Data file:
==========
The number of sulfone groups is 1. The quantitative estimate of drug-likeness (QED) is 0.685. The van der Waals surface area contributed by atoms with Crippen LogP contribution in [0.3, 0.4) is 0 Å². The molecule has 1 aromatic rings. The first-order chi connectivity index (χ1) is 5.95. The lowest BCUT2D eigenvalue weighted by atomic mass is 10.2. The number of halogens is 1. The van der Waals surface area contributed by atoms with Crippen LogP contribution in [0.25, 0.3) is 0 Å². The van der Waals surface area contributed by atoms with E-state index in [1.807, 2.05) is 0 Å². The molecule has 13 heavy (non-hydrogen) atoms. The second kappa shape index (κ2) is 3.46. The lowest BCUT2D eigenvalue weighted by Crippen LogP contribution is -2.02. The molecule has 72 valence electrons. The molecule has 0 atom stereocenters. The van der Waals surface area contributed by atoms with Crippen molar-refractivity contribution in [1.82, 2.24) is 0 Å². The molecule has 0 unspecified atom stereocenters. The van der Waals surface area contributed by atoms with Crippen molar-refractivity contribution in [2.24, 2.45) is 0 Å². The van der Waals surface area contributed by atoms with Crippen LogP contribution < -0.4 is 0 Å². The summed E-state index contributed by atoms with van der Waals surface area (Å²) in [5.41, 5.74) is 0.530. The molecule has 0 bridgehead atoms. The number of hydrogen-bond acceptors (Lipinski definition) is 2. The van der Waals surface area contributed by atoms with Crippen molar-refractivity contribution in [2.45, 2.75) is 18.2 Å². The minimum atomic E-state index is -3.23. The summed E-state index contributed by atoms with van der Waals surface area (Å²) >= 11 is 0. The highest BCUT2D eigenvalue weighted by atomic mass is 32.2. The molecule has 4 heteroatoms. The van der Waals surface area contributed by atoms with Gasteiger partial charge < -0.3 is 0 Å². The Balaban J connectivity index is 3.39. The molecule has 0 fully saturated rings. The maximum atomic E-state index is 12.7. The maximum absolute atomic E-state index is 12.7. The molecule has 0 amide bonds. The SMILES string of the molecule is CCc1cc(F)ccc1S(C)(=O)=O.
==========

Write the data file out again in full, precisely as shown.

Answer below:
The number of sulfone groups is 1. The quantitative estimate of drug-likeness (QED) is 0.685. The van der Waals surface area contributed by atoms with Crippen LogP contribution in [0.3, 0.4) is 0 Å². The molecule has 1 aromatic rings. The first-order chi connectivity index (χ1) is 5.95. The lowest BCUT2D eigenvalue weighted by atomic mass is 10.2. The number of halogens is 1. The van der Waals surface area contributed by atoms with Crippen LogP contribution in [0.25, 0.3) is 0 Å². The van der Waals surface area contributed by atoms with E-state index in [1.807, 2.05) is 0 Å². The molecule has 13 heavy (non-hydrogen) atoms. The second kappa shape index (κ2) is 3.46. The lowest BCUT2D eigenvalue weighted by Crippen LogP contribution is -2.02. The molecule has 72 valence electrons. The molecule has 0 atom stereocenters. The van der Waals surface area contributed by atoms with Crippen molar-refractivity contribution in [1.82, 2.24) is 0 Å². The molecule has 0 unspecified atom stereocenters. The van der Waals surface area contributed by atoms with Crippen molar-refractivity contribution in [2.24, 2.45) is 0 Å². The van der Waals surface area contributed by atoms with Crippen LogP contribution < -0.4 is 0 Å². The summed E-state index contributed by atoms with van der Waals surface area (Å²) in [5.41, 5.74) is 0.530. The molecule has 0 bridgehead atoms. The number of hydrogen-bond acceptors (Lipinski definition) is 2. The van der Waals surface area contributed by atoms with Crippen molar-refractivity contribution in [2.45, 2.75) is 18.2 Å². The minimum atomic E-state index is -3.23. The summed E-state index contributed by atoms with van der Waals surface area (Å²) >= 11 is 0. The highest BCUT2D eigenvalue weighted by atomic mass is 32.2. The molecule has 4 heteroatoms. The van der Waals surface area contributed by atoms with Gasteiger partial charge < -0.3 is 0 Å². The Balaban J connectivity index is 3.39. The molecule has 0 fully saturated rings. The maximum atomic E-state index is 12.7. The maximum absolute atomic E-state index is 12.7. The molecule has 0 amide bonds. The SMILES string of the molecule is CCc1cc(F)ccc1S(C)(=O)=O.